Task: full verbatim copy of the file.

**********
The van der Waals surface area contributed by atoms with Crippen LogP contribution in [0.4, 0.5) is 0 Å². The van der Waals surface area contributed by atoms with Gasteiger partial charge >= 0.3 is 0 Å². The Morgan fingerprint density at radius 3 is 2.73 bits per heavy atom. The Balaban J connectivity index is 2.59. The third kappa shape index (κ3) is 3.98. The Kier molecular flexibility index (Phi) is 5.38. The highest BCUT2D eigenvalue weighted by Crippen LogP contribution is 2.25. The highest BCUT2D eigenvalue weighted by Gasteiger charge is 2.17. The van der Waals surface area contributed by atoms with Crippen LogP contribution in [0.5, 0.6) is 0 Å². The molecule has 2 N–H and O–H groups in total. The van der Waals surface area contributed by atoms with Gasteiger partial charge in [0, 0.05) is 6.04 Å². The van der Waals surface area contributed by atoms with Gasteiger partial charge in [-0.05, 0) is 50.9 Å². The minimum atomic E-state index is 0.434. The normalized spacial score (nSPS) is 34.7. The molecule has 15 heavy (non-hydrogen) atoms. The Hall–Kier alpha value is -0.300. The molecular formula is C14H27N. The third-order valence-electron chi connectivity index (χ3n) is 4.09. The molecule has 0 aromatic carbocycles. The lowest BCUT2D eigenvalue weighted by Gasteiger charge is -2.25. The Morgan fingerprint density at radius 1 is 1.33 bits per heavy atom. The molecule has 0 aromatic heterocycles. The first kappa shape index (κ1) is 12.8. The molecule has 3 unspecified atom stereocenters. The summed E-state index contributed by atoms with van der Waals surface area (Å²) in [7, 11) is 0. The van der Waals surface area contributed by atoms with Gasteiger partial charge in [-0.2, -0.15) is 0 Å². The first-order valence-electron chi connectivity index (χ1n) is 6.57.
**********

The van der Waals surface area contributed by atoms with Crippen LogP contribution in [0.4, 0.5) is 0 Å². The van der Waals surface area contributed by atoms with Gasteiger partial charge >= 0.3 is 0 Å². The Morgan fingerprint density at radius 3 is 2.73 bits per heavy atom. The Balaban J connectivity index is 2.59. The third kappa shape index (κ3) is 3.98. The Kier molecular flexibility index (Phi) is 5.38. The highest BCUT2D eigenvalue weighted by Crippen LogP contribution is 2.25. The highest BCUT2D eigenvalue weighted by Gasteiger charge is 2.17. The van der Waals surface area contributed by atoms with Crippen LogP contribution in [0.5, 0.6) is 0 Å². The molecule has 2 N–H and O–H groups in total. The van der Waals surface area contributed by atoms with Gasteiger partial charge in [0, 0.05) is 6.04 Å². The van der Waals surface area contributed by atoms with Gasteiger partial charge in [-0.05, 0) is 50.9 Å². The minimum atomic E-state index is 0.434. The normalized spacial score (nSPS) is 34.7. The molecule has 15 heavy (non-hydrogen) atoms. The Hall–Kier alpha value is -0.300. The molecular formula is C14H27N. The third-order valence-electron chi connectivity index (χ3n) is 4.09. The molecule has 0 aromatic carbocycles. The lowest BCUT2D eigenvalue weighted by Gasteiger charge is -2.25. The Morgan fingerprint density at radius 1 is 1.33 bits per heavy atom. The molecule has 0 aromatic heterocycles. The first kappa shape index (κ1) is 12.8. The molecule has 3 unspecified atom stereocenters. The summed E-state index contributed by atoms with van der Waals surface area (Å²) in [7, 11) is 0. The van der Waals surface area contributed by atoms with Gasteiger partial charge in [-0.2, -0.15) is 0 Å². The first-order valence-electron chi connectivity index (χ1n) is 6.57.